Adapted from Posy Simmonds’ comic strip, which was itself a reworking of Thomas Hardy’s Far From The Madding Crowd, director Stephen Frears’ wheezy romp sets forth a game of musical beds in one of those pastoral English villages where everybody’s all up in each others’ business—and knickers, too.
The alleged farce begins with the return of the title character. Once a horny wallflower with a bad nose, Gemma Arterton’s Tamara Drewe arrives from London much improved by plastic surgery and what must be a punishing workout regimen. Aiming to sell off her parents’ old farmhouse, Tamara strikes a few sparks with a former flame (Luke Evans) before alternating her affections between a ludicrous indie star (Dominic Cooper) and a hack novelist (Christopher Hitchens look-alike Roger Allam.)
A couple of rascally teenyboppers set about mucking things up for the adulterous adults, but there’s little at stake and even less forward momentum. Allam’s serial philanderer runs a rustic writer’s retreat, where his long-suffering wife (Tamsin Greig) does all the work to the adoration of an American Hardy scholar (Bill Camp).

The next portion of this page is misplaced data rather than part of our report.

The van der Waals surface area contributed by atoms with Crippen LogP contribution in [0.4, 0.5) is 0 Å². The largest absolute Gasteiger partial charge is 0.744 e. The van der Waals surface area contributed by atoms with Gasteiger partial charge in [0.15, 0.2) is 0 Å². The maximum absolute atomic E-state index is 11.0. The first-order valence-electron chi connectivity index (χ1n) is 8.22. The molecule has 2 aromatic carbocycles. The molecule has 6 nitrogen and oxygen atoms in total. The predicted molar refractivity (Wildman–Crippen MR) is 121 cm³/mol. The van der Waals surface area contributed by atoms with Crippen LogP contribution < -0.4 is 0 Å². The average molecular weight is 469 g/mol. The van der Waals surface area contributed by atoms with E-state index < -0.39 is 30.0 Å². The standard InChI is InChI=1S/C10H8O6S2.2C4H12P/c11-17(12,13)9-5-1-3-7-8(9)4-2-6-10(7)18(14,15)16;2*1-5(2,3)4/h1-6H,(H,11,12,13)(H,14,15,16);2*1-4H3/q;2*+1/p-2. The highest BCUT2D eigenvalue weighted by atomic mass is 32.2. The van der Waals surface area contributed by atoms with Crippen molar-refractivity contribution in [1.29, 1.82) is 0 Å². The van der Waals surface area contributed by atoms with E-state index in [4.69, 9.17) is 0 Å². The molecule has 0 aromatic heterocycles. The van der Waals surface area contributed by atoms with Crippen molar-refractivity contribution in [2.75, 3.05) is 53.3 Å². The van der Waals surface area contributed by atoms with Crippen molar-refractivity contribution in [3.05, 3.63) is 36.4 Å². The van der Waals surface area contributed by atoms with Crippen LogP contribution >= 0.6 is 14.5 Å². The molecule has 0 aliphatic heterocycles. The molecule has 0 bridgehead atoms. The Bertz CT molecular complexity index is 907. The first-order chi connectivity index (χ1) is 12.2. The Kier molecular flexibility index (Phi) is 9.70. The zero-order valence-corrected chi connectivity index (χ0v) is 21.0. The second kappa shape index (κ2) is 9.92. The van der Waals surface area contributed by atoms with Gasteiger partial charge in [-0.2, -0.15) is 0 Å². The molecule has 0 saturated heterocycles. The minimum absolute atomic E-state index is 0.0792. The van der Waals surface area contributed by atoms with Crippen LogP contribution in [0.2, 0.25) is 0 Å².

For one of those movies where everybody’s spying somebody through a bedroom window and getting the wrong idea, Tamara Drewe is curiously short on energy. (There’s nothing here a little undercranked fast-motion and the Benny Hill theme couldn’t have spruced up.) Frears seems unsure as to whether he’s playing the material for laughs or for keeps, dwelling uncomfortably on Greig’s scorned-wife humiliation one moment, then crudely dispatching characters via a goofy cattle stampede the next.
A couple of half-hearted split-screens acknowledge the tale’s funny-book origin, but the project overall has a slapdash, good-enough-for-government-work feel to it. Arterton makes little impression as the sexpot around which this chaos pivots. She’s easy to look at, but otherwise blank—it’s hard to believe all these guys would go so crazy over such a dull gal.
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